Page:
Tag Archives: Metropolitan Police

Royal Mail Group Security: Keeping Your Mail Safe since 1683

You probably think of the post office in terms of stamps and rush deliveries, rather than undercover police investigations and exciting arrests—but funnily enough, both conceptions are very much a part of the modern (and ancient) post office thanks to Royal Mail Group Security, the internal crime-fighting department that remains relatively unknown. Despite its anonymity, internal security has been alive and kicking in the post office since 1683. It began in the form of the Solicitor to the General Post Office, Attorney Richard Swift, who was appointed the salary of £200 per annum.

By the end of the 18th century, the reports of the apprehension and sentencing of Post Office offenders appeared regularly in the newspaper during this time, and the sentences were often very extreme: capital punishment was a common sentence for stealing a single letter. These punishments were outlined by an act of parliament in 1765: ‘Death as a Felon’ was the sentence for theft of mail, secretion, embezzlement, or destruction of mail. In 1820 it was recorded that for obstructing a mail coach, you got off lightly with a sentence of six months imprisonment. The last postman hanged for theft of the post was in 1832, and shortly after they abolished capital punishment for these offences in an Act of 1835, replacing it with transportation sentences of between seven years and life.

However, before the repeal of capital punishment for post office offences, the investigative duties within the post office changed hands: until 1816, it had been the sole responsibility of the Solicitor, but after this date an additional Clerk was appointed, while a team who eventually became known as the Missing Letter Branch dealt with complaints and other routine enquiries. Members of the Bow Street Runners, London’s first professional police force, were often called on to assist with investigations, and within three months of the foundation of the Metropolitan Police by Robert Peel in 1829 the first police officers were seconded to the Post Office. Little did they know that this expanded team of investigators would become invaluable with the introduction of the Penny Black in 1840, which caused crime levels to greatly increase—so much so that in 1848 they created the post of Post Office Inspector General and an office whose duties were specifically focused in investigation.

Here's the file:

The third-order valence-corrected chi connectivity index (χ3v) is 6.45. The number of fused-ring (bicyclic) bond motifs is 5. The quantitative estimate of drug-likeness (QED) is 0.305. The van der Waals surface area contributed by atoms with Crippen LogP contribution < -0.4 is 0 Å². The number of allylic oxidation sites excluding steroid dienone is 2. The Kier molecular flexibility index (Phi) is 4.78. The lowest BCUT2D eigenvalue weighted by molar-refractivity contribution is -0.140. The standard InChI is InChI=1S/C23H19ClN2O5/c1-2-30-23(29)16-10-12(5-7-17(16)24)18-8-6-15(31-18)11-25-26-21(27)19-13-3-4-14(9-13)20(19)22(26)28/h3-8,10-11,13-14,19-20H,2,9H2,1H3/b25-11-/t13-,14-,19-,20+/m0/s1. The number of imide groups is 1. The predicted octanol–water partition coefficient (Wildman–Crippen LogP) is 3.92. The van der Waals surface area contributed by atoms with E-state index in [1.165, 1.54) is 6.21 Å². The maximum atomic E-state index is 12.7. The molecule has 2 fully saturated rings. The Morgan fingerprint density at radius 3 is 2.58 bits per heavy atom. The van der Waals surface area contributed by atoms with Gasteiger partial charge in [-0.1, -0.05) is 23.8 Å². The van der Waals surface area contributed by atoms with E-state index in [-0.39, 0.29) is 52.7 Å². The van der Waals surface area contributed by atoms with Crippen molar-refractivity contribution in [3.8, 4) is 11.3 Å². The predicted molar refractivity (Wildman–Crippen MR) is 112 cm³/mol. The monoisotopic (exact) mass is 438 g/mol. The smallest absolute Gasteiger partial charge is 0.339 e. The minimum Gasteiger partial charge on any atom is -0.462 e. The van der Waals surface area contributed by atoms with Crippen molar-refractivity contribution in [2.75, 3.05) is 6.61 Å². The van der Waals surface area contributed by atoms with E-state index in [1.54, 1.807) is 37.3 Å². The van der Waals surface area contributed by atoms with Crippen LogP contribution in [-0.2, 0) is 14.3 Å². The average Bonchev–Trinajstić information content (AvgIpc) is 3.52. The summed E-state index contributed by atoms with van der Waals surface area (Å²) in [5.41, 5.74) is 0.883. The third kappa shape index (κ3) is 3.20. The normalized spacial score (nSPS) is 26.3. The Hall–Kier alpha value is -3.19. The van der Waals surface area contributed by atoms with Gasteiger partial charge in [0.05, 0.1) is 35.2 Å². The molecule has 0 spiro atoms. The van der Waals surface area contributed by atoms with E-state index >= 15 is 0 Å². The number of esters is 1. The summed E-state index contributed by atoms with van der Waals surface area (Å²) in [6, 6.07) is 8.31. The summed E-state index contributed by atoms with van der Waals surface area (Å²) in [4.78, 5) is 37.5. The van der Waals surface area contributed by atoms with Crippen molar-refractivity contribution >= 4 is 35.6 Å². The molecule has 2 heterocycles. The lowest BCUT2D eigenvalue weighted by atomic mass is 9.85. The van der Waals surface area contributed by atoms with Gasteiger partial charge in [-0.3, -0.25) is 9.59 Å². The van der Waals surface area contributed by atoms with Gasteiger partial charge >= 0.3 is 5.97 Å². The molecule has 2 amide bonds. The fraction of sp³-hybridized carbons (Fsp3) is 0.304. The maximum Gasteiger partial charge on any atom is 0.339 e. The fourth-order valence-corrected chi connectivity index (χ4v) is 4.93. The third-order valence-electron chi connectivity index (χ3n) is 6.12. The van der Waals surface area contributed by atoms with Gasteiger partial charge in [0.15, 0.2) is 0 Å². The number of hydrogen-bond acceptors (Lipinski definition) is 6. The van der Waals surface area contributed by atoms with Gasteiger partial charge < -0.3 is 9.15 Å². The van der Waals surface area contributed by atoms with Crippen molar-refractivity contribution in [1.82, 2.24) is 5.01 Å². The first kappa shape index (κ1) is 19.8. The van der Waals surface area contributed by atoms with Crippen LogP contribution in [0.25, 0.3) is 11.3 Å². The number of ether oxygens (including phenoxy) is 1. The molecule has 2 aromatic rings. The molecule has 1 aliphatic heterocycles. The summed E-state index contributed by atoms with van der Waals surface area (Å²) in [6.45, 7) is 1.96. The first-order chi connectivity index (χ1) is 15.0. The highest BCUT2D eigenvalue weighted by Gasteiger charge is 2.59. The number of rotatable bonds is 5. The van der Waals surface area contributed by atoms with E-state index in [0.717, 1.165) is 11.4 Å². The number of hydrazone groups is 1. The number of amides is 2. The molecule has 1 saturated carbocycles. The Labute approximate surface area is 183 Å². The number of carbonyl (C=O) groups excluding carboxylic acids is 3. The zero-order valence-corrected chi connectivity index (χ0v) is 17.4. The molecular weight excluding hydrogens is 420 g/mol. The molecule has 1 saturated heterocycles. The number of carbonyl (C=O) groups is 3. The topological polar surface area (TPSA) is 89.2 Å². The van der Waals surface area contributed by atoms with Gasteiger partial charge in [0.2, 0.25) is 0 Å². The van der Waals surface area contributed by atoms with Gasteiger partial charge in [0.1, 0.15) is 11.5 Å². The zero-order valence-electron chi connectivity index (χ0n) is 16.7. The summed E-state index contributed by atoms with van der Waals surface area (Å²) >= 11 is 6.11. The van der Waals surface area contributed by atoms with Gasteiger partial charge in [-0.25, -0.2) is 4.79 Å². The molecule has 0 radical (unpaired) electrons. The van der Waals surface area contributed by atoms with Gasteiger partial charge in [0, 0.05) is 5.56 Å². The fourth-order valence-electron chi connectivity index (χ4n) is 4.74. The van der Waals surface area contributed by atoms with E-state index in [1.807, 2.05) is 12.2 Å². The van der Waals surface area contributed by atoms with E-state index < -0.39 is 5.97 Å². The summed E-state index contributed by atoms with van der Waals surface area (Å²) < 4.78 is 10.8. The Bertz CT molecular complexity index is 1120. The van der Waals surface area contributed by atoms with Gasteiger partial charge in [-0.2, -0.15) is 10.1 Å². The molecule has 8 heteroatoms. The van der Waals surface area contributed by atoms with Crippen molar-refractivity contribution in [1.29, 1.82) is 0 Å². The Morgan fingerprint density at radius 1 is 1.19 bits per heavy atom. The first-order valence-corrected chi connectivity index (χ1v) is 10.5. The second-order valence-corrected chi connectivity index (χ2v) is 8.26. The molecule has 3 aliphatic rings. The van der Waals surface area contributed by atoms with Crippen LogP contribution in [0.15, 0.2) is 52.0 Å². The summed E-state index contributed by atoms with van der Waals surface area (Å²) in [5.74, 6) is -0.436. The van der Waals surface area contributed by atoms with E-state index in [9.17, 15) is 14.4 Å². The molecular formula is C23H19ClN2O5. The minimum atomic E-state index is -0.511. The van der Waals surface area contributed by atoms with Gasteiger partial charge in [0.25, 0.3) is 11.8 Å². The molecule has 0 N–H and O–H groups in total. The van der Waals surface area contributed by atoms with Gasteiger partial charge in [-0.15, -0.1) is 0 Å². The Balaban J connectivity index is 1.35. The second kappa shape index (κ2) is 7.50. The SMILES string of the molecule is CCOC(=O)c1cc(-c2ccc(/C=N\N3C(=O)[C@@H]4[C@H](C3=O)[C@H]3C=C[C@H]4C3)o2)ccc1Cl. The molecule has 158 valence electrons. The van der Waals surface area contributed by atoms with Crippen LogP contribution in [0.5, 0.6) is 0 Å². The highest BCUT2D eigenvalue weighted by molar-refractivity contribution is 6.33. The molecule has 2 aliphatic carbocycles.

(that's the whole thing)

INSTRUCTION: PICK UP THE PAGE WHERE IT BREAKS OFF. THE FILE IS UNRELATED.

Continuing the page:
Throughout the late 19th and 20th century, this department underwent much reorganization and many name-changes, eventually resulting in today’s Royal Mail Group Security with a department comprised of around 280 investigators and security managers. For more detailed accounts of some of the post-1960 changes (and some thrilling chase-and-arrest stories) within post office security, keep an eye out for a full range of oral history interviews with acting and retired members of Group Security coming to the BPMA online catalogue soon!

For a more detailed history of Royal Mail Security, feel free to check out ‘Investigations, Prosecutions and Security in the Royal Mail: A Brief History’ (PDF, 107KB).

We are indebted to Alan Baxter for his assistance with this article.

The Great Train Robbery

Yesterday Justice Secretary Jack Straw granted the release from prison of Great Train Robber Ronnie Biggs. Biggs is severely ill with pneumonia and is not expected to recover.

The Great Train Robbery was one of the most notorious robberies of the 20th Century. It took place on the morning of 8th August 1963 against a Travelling Post Office (TPO), a railway carriage especially adapted for Post Office workers to sort mail on the move. The target of the gang of robbers was the second carriage from the front of the TPO, which was a High Value Packet (HVP), where registered mail, including cash, was sorted.